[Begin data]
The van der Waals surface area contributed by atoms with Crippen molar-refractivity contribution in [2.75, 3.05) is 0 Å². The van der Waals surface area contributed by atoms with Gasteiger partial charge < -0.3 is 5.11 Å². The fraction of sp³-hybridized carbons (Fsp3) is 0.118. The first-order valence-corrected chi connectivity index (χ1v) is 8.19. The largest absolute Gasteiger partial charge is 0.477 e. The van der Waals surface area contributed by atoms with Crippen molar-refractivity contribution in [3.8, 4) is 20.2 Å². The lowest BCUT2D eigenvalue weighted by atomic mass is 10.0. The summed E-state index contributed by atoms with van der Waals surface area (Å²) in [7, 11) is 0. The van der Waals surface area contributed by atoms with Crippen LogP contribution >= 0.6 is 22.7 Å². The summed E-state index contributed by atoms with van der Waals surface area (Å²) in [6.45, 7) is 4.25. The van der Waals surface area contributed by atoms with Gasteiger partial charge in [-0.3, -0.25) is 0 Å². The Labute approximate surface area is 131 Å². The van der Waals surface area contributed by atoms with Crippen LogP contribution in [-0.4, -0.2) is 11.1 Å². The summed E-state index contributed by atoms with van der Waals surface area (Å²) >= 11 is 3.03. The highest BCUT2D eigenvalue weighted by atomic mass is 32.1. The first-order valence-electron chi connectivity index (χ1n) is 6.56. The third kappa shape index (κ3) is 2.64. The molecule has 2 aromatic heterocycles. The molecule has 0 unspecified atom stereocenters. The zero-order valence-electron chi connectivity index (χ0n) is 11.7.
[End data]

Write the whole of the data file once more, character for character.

The van der Waals surface area contributed by atoms with Crippen molar-refractivity contribution in [2.75, 3.05) is 0 Å². The van der Waals surface area contributed by atoms with Gasteiger partial charge < -0.3 is 5.11 Å². The fraction of sp³-hybridized carbons (Fsp3) is 0.118. The first-order valence-corrected chi connectivity index (χ1v) is 8.19. The largest absolute Gasteiger partial charge is 0.477 e. The van der Waals surface area contributed by atoms with Crippen molar-refractivity contribution in [3.8, 4) is 20.2 Å². The lowest BCUT2D eigenvalue weighted by atomic mass is 10.0. The summed E-state index contributed by atoms with van der Waals surface area (Å²) in [7, 11) is 0. The van der Waals surface area contributed by atoms with Crippen LogP contribution >= 0.6 is 22.7 Å². The summed E-state index contributed by atoms with van der Waals surface area (Å²) in [6.45, 7) is 4.25. The van der Waals surface area contributed by atoms with Gasteiger partial charge in [-0.3, -0.25) is 0 Å². The Labute approximate surface area is 131 Å². The van der Waals surface area contributed by atoms with Crippen LogP contribution in [-0.4, -0.2) is 11.1 Å². The summed E-state index contributed by atoms with van der Waals surface area (Å²) >= 11 is 3.03. The highest BCUT2D eigenvalue weighted by atomic mass is 32.1. The first-order valence-electron chi connectivity index (χ1n) is 6.56. The third kappa shape index (κ3) is 2.64. The molecule has 2 aromatic heterocycles. The molecule has 0 unspecified atom stereocenters. The zero-order valence-electron chi connectivity index (χ0n) is 11.7.